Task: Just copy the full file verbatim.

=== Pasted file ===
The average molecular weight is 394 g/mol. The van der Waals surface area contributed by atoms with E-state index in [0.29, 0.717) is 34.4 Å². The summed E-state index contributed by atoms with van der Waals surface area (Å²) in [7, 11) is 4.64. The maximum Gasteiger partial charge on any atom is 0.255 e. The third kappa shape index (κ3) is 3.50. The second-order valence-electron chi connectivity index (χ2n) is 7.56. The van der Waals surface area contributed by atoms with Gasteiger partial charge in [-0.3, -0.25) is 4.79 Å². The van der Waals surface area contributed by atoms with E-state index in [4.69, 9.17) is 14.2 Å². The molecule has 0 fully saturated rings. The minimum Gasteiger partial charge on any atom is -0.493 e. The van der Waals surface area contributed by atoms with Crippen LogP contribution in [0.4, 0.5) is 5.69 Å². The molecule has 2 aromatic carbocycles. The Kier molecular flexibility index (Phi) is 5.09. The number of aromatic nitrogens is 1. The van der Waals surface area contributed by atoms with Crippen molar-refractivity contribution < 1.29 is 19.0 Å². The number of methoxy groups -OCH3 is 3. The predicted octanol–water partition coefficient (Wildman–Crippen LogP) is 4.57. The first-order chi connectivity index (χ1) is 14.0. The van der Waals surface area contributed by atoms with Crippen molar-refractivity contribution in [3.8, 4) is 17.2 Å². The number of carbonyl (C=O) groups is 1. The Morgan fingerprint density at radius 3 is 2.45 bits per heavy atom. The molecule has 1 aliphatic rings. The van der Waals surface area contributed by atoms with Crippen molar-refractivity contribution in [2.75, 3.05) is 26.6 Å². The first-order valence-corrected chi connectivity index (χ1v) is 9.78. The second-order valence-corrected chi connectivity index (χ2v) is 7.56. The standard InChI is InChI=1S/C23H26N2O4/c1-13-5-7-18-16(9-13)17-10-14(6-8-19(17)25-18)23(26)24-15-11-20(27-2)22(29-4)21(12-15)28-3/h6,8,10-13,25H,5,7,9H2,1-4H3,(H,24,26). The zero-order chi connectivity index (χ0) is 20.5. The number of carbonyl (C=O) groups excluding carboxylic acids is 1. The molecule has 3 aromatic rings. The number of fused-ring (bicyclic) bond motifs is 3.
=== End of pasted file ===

The average molecular weight is 394 g/mol. The van der Waals surface area contributed by atoms with E-state index in [0.29, 0.717) is 34.4 Å². The summed E-state index contributed by atoms with van der Waals surface area (Å²) in [7, 11) is 4.64. The maximum Gasteiger partial charge on any atom is 0.255 e. The third kappa shape index (κ3) is 3.50. The second-order valence-electron chi connectivity index (χ2n) is 7.56. The van der Waals surface area contributed by atoms with Gasteiger partial charge in [-0.3, -0.25) is 4.79 Å². The van der Waals surface area contributed by atoms with E-state index in [4.69, 9.17) is 14.2 Å². The molecule has 0 fully saturated rings. The minimum Gasteiger partial charge on any atom is -0.493 e. The van der Waals surface area contributed by atoms with Crippen LogP contribution in [0.4, 0.5) is 5.69 Å². The molecule has 2 aromatic carbocycles. The Kier molecular flexibility index (Phi) is 5.09. The number of aromatic nitrogens is 1. The van der Waals surface area contributed by atoms with Crippen molar-refractivity contribution < 1.29 is 19.0 Å². The number of methoxy groups -OCH3 is 3. The predicted octanol–water partition coefficient (Wildman–Crippen LogP) is 4.57. The first-order chi connectivity index (χ1) is 14.0. The van der Waals surface area contributed by atoms with Crippen molar-refractivity contribution in [3.8, 4) is 17.2 Å². The number of carbonyl (C=O) groups is 1. The Morgan fingerprint density at radius 3 is 2.45 bits per heavy atom. The molecule has 1 aliphatic rings. The van der Waals surface area contributed by atoms with Crippen molar-refractivity contribution in [2.75, 3.05) is 26.6 Å². The first-order valence-corrected chi connectivity index (χ1v) is 9.78. The second-order valence-corrected chi connectivity index (χ2v) is 7.56. The standard InChI is InChI=1S/C23H26N2O4/c1-13-5-7-18-16(9-13)17-10-14(6-8-19(17)25-18)23(26)24-15-11-20(27-2)22(29-4)21(12-15)28-3/h6,8,10-13,25H,5,7,9H2,1-4H3,(H,24,26). The zero-order chi connectivity index (χ0) is 20.5. The number of carbonyl (C=O) groups excluding carboxylic acids is 1. The molecule has 3 aromatic rings. The number of fused-ring (bicyclic) bond motifs is 3.